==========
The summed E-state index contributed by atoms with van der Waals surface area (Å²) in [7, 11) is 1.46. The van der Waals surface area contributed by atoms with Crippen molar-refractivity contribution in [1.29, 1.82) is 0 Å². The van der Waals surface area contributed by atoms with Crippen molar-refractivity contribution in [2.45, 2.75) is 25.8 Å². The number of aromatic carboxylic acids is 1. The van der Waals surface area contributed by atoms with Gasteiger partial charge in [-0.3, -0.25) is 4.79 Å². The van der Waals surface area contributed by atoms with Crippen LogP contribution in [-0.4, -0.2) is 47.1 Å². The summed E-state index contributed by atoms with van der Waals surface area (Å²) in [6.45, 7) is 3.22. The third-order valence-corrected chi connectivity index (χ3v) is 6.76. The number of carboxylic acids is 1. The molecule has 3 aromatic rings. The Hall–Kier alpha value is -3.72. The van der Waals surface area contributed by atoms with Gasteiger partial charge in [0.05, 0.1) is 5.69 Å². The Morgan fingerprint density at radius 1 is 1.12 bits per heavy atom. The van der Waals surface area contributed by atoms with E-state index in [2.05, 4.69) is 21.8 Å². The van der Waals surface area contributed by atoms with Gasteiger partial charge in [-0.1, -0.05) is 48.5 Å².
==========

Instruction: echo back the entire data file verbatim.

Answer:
The summed E-state index contributed by atoms with van der Waals surface area (Å²) in [7, 11) is 1.46. The van der Waals surface area contributed by atoms with Crippen molar-refractivity contribution in [1.29, 1.82) is 0 Å². The van der Waals surface area contributed by atoms with Crippen molar-refractivity contribution in [2.45, 2.75) is 25.8 Å². The number of aromatic carboxylic acids is 1. The van der Waals surface area contributed by atoms with Gasteiger partial charge in [-0.3, -0.25) is 4.79 Å². The van der Waals surface area contributed by atoms with Crippen LogP contribution in [-0.4, -0.2) is 47.1 Å². The summed E-state index contributed by atoms with van der Waals surface area (Å²) in [6.45, 7) is 3.22. The third-order valence-corrected chi connectivity index (χ3v) is 6.76. The number of carboxylic acids is 1. The molecule has 3 aromatic rings. The Hall–Kier alpha value is -3.72. The van der Waals surface area contributed by atoms with Gasteiger partial charge in [0.05, 0.1) is 5.69 Å². The Morgan fingerprint density at radius 1 is 1.12 bits per heavy atom. The van der Waals surface area contributed by atoms with E-state index in [2.05, 4.69) is 21.8 Å². The van der Waals surface area contributed by atoms with Gasteiger partial charge in [-0.1, -0.05) is 48.5 Å².